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The Future Of Mexico: Enrique Peña Nieto

Greg Asciutto |
November 28, 2012 | 11:55 p.m. PST

Staff Reporter

Mexico's President-Elect, Enrique Peña Nieto (Creative Commons)
Mexico's President-Elect, Enrique Peña Nieto (Creative Commons)
Enrique Peña Nieto, who won Mexico's presidential elections in June, will be inaugurated in Mexico City on Saturday, marking the return of the country's historically dominant Institutional Revolutionary Party (PRI) to the presidency for the first time in 12 years.

Peña Nieto, 46, is setting out to rebrand the world's 11th most populous country as one less marred by violence and more focused upon international trade than the Mexico of the past. However, a negative public image and the historically corrupt nature of his party have already created problems for the president-elect.

He will be sworn into office in the capital's congressional building, which is currently surrounded by a 9-foot-tall metal barricade. Tuesday, protestors of the new regime tore down parts of the structure, which many see as just the first of many social partitions that will arise between Peña Nieto and the Mexican population throughout the term.

According to CNN, Mexico City Mayor Marcelo Ebrad, a member of the opposing Party of the Democratic Revolution, called the barricade both "a very bad sign of what the new government is going to be" and an insult to the city and the integrity of its inhabitants.

"I've never seen a [military] deployment of this size," he said. "What are they afraid of?"

Peña Nieto, who hasn't been able to disassociate himself from the PRI's history of widespread corruption, faces an uphill battle against public perception.

"I believe Peña Nieto is . . . most likely to serve as a puppet to the interests of Carlos Salinas de Gortari, Carlos Slim and many other millionaires that have [stolen] Mexico's patrimonies and created many monopolies, closing the market to the creation of new jobs and enterprises," said Universidad de las Américas Puebla student Ana Salas. His goal, she said, is "keeping the poor . . . even poorer and ignorant so they are easier to control and [making] the rich even richer."

Over the course of seven decades, Mexicans grew accustomed to such corrupt, behind-the-scenes politics from the PRI, once known as the world's most "perfect dictatorship." In the final years of the 20th century, a series of political scandals, including the 1994 assassination of PRI presidential candidate Luis Donaldo Colosio, cost the party its firm grip upon Mexico.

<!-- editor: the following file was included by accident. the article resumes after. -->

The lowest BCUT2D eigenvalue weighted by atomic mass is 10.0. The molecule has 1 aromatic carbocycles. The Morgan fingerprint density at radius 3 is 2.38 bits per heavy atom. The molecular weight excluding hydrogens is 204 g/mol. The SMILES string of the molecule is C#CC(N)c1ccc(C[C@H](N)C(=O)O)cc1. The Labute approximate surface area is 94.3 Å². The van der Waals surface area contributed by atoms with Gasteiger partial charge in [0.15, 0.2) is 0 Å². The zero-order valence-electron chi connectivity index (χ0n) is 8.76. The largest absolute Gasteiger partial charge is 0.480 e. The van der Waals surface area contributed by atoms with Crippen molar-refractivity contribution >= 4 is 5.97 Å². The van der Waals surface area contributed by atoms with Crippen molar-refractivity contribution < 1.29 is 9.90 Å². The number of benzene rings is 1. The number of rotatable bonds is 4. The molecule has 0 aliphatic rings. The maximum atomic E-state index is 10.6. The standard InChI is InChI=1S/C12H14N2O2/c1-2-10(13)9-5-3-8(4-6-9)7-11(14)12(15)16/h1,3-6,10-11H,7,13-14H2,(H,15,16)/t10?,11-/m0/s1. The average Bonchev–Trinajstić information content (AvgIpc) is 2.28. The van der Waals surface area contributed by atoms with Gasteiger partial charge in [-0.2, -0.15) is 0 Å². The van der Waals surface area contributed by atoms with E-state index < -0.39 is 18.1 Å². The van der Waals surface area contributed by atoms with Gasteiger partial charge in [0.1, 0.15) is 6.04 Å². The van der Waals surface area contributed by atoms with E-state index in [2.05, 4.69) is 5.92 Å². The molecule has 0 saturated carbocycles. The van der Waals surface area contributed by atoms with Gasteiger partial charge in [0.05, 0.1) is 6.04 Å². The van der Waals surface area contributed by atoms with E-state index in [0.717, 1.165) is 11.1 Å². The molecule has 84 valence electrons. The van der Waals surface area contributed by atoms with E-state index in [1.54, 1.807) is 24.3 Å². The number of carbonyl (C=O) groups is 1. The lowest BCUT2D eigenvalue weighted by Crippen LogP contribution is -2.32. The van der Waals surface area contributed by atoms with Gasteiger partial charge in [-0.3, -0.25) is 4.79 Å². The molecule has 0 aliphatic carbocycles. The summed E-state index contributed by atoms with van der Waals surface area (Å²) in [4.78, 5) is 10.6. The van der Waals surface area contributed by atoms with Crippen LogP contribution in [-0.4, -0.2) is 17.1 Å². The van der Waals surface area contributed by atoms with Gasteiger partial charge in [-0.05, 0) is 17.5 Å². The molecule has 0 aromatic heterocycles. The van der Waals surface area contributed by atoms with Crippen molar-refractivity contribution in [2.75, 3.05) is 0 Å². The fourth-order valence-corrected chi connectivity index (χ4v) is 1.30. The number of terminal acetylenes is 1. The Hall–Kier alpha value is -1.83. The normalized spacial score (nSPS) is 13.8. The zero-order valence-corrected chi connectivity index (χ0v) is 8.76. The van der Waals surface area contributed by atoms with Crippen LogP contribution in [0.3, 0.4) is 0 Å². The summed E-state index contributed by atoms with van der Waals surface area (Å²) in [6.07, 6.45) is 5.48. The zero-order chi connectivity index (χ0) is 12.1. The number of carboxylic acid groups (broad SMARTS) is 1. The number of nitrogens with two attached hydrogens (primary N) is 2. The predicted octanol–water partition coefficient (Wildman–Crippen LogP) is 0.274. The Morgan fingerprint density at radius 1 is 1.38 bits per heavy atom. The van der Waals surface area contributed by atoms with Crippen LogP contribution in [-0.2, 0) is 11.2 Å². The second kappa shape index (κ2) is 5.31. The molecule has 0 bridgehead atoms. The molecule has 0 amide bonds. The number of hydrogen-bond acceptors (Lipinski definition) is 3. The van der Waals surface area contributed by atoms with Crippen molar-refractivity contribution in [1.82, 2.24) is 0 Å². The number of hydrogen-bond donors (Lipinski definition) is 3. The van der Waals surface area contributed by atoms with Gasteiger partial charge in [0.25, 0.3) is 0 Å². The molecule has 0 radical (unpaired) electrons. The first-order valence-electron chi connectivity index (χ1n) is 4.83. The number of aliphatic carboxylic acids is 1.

Now, after two presidents from the National Action Party (PAN) guided the country for 12 years, the PRI is trying to rebrand itself using the fresh, telegenic face of Peña Nieto. The former governor of the central State of Mexico, Peña campaigned with promises of making the Mexican economy an international power and reducing the country's drug-related violence.

Since outgoing-president Felipe Calderón began to deploy federal troops to fight drug cartels in 2006, the number of deaths associated with organized crime in Mexico has been estimated at 60,000. However, according to a Nov. 27 report from the Tijuana-based magazine "Zeta," that number is actually closer to 83,000.

Peña Nieto has stated that his primary method of defense against the bloodshed will be economic reform.

"That, I think, is going to be the best way my government can prevent organized crime," he told CNN, explaining that "millions of [his] countrymen have no other option than to dedicate themselves sometimes to criminal activity" due to poor financial situations.

Unlike many of his fellow Latin American leaders, Peña Nieto does not view drug legalization as a viable option. In an interview with PBS in July, the president-elect stated he did not "believe that [legalization] is the path to reduce violence and illegal trafficking of these products," and he reiterated those sentiments in a meeting with President Obama on Tuesday.

In Washington, the leaders spoke of the future of bilateral relations between the United States and Mexico, specifically concerning immigration and drug reform.

"We want our border to be a safe, modern, connected border, a legal border," said Peña Nieto, according to the Chicago Tribune. "That's exactly what we've set out to accomplish."

Prior to addressing international concerns, however, the president-elect must focus upon earning the trust and respect of the Mexican public.

According to the Guardian, Peña Nieto will not deliver a speech after he is inaugurated Saturday. Also declining to address Parliament or hold a party in the chamber of deputies, as per tradition, he will instead celebrate in the National Palace "in the company of dignitaries, heads of government, diplomats, members of several royal families, religious leaders and celebrities from the worlds of culture, sciences and sports."

Reach reporter Greg Asciutto here, or follow him on Twitter.



 

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